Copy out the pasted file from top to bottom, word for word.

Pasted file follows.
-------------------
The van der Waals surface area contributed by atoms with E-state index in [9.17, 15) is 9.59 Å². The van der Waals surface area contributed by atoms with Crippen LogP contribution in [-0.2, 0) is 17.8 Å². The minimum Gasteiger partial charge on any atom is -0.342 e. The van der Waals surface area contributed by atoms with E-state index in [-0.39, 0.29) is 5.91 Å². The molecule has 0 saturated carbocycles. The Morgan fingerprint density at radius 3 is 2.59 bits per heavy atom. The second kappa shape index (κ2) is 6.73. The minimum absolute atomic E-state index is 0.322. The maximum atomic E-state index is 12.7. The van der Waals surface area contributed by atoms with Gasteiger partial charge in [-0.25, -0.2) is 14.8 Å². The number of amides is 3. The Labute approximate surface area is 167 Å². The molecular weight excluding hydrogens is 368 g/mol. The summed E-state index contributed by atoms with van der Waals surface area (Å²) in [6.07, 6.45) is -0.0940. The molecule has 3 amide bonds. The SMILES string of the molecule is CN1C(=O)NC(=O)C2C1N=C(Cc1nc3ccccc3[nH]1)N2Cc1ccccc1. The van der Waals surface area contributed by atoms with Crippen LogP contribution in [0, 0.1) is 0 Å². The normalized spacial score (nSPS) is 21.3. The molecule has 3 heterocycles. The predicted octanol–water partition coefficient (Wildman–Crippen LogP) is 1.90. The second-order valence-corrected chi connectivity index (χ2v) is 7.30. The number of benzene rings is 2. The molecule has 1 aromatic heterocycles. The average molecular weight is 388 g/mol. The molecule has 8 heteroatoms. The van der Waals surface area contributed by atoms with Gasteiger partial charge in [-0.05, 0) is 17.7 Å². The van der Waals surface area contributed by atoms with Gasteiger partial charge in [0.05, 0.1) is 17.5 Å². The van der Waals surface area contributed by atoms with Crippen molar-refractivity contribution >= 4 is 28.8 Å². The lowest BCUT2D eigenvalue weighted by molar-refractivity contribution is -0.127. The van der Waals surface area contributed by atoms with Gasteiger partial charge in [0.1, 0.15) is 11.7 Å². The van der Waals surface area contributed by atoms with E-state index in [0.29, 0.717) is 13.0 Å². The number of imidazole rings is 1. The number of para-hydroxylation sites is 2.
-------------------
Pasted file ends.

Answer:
The van der Waals surface area contributed by atoms with E-state index in [9.17, 15) is 9.59 Å². The van der Waals surface area contributed by atoms with Crippen LogP contribution in [-0.2, 0) is 17.8 Å². The minimum Gasteiger partial charge on any atom is -0.342 e. The van der Waals surface area contributed by atoms with E-state index in [-0.39, 0.29) is 5.91 Å². The molecule has 0 saturated carbocycles. The Morgan fingerprint density at radius 3 is 2.59 bits per heavy atom. The second kappa shape index (κ2) is 6.73. The minimum absolute atomic E-state index is 0.322. The maximum atomic E-state index is 12.7. The van der Waals surface area contributed by atoms with Gasteiger partial charge in [-0.25, -0.2) is 14.8 Å². The number of amides is 3. The Labute approximate surface area is 167 Å². The molecular weight excluding hydrogens is 368 g/mol. The summed E-state index contributed by atoms with van der Waals surface area (Å²) in [6.07, 6.45) is -0.0940. The molecule has 3 amide bonds. The SMILES string of the molecule is CN1C(=O)NC(=O)C2C1N=C(Cc1nc3ccccc3[nH]1)N2Cc1ccccc1. The van der Waals surface area contributed by atoms with Crippen LogP contribution in [0, 0.1) is 0 Å². The normalized spacial score (nSPS) is 21.3. The molecule has 3 heterocycles. The predicted octanol–water partition coefficient (Wildman–Crippen LogP) is 1.90. The second-order valence-corrected chi connectivity index (χ2v) is 7.30. The number of benzene rings is 2. The molecule has 1 aromatic heterocycles. The average molecular weight is 388 g/mol. The molecule has 8 heteroatoms. The van der Waals surface area contributed by atoms with Gasteiger partial charge in [-0.05, 0) is 17.7 Å². The van der Waals surface area contributed by atoms with Gasteiger partial charge in [0.05, 0.1) is 17.5 Å². The van der Waals surface area contributed by atoms with Crippen molar-refractivity contribution >= 4 is 28.8 Å². The lowest BCUT2D eigenvalue weighted by molar-refractivity contribution is -0.127. The van der Waals surface area contributed by atoms with Gasteiger partial charge in [0.1, 0.15) is 11.7 Å². The van der Waals surface area contributed by atoms with E-state index in [0.29, 0.717) is 13.0 Å². The number of imidazole rings is 1. The number of para-hydroxylation sites is 2.